Because all elements of the prompting system are networked devices and therefore not physically connected to each other, controllers in any control room or studio can continue serving prompts from the backup machine, wherever it is in the world. The mirror PC can be standing by to serve as a remote backup if needed, at the ready for the operator to take control with a single click. Because the switch from the host PC to the backup is immediate, the on-air talent might notice nothing more than a fractional, millisecond pause in the scroll speed.
Maximum resource flexibility
With all of the key elements of a REMI prompting workflow in place, broadcasters can immediately begin reaping one of the biggest benefits: the ability to locate prompters anywhere in the world with a network connection. No longer do they have to employ dedicated prompt operators who are confined to the specific locations where shows are produced and, as such, spend idle time waiting until they’re needed. Instead, operators from different locations can stay busy all day prompting different shows, depending on what makes sense for time zones and scheduling.
For instance, when a prompt operator finishes a breakfast show at 11:00 a.m., he or she can connect to other IP prompter devices and recall a script or news rundown on the network to prompt a show that is being produced in a completely different location and time zone.
The new breed of IP-optimized prompting systems, such as Autoscript’s Intelligent Prompting, makes this possible through intelligent pooling of prompting resources all across the network. From a management perspective, each prompter’s device can be configured with either a static IP address or set to DHCP. When added to the network, the devices send out a UDP broadcast that enables them to make their presence known automatically, even when they hop from one network to another, and clock in, ready for action, as soon as they’re booted up on the new network. At a glance, managers can view the status of each prompter’s device and whether it’s in use.
IP-based prompting workflows for remote broadcasting are definitely coming of age, and technology advances are rapidly removing any reservations broadcasters might have had before about immediacy, latency, and reliability. The wave of the prompting future is based on transfer of data packets rather than full video feeds. Even so, broadcasters that still rely on a video-based prompting workflow don’t have to be left out as they continue migrating to IP operations. A solution like Intelligent Prompting, for instance, supports customers who are still working with a video workflow by including both video and Ethernet inputs, enabling them to make a seamless transition.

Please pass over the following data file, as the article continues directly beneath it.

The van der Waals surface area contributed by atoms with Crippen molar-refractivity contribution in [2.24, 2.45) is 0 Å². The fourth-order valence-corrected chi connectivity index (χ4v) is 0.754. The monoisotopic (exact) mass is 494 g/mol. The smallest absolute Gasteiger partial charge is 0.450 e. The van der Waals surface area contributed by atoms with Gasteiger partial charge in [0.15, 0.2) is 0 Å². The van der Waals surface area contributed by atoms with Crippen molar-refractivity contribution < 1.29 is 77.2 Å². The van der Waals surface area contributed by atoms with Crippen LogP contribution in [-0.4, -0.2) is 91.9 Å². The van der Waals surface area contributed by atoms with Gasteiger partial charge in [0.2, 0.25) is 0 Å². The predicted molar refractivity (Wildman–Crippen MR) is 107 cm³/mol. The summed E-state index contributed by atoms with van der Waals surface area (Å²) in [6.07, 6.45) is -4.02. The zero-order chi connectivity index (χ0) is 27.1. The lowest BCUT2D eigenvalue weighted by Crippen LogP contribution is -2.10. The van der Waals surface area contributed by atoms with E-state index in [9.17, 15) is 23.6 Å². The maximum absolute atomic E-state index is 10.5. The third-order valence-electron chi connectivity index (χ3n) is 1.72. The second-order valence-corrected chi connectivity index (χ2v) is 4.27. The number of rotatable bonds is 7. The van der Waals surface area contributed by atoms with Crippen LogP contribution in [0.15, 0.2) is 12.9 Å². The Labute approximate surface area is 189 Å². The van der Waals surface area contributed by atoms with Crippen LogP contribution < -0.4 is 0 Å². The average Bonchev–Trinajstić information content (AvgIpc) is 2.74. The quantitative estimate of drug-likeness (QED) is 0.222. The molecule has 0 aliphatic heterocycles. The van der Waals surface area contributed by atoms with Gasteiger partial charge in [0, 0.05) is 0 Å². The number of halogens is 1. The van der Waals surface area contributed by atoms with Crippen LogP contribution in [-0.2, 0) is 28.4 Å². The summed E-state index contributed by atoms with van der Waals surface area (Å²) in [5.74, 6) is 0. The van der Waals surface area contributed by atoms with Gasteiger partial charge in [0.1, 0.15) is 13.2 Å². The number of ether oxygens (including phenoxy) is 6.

Robin Brown is product manager for Autoscript, a Vitec Group brand.
You might also like...
As the industry continues its migration from baseband SDI to packet-based Internet Protocol (IP) workflows, operators and system engineers have had to rethink the way many of the tradition pieces of a production studio—like routers, cameras and prompting systems—fit…
BNJ FM, a French-Language radio station in Switzerland, has expanded its audience appeal by televising its programs with a new Broadcasting Center Europe (BCE) StudioTalk integrated production studio.
Teleprompters used to be a special item in a production budget, an extra daily cost for any shoot that often required a dedicated owner/operator on the set. Today, with the emergence of tiny video cameras and smartphones, teleprompters have…
On Oct. 4th, Pittsburgh, Penn.-based NEP Group, a provider of outsourced production services, recently held a ribbon cutting on the campus of the University of Pittsburgh to open a new production facility called Pitt Studios that will support the…
The Ross Video exhibit at the NAB Show 2019 was packed with visitors because they had so many product lines introducing so many new products.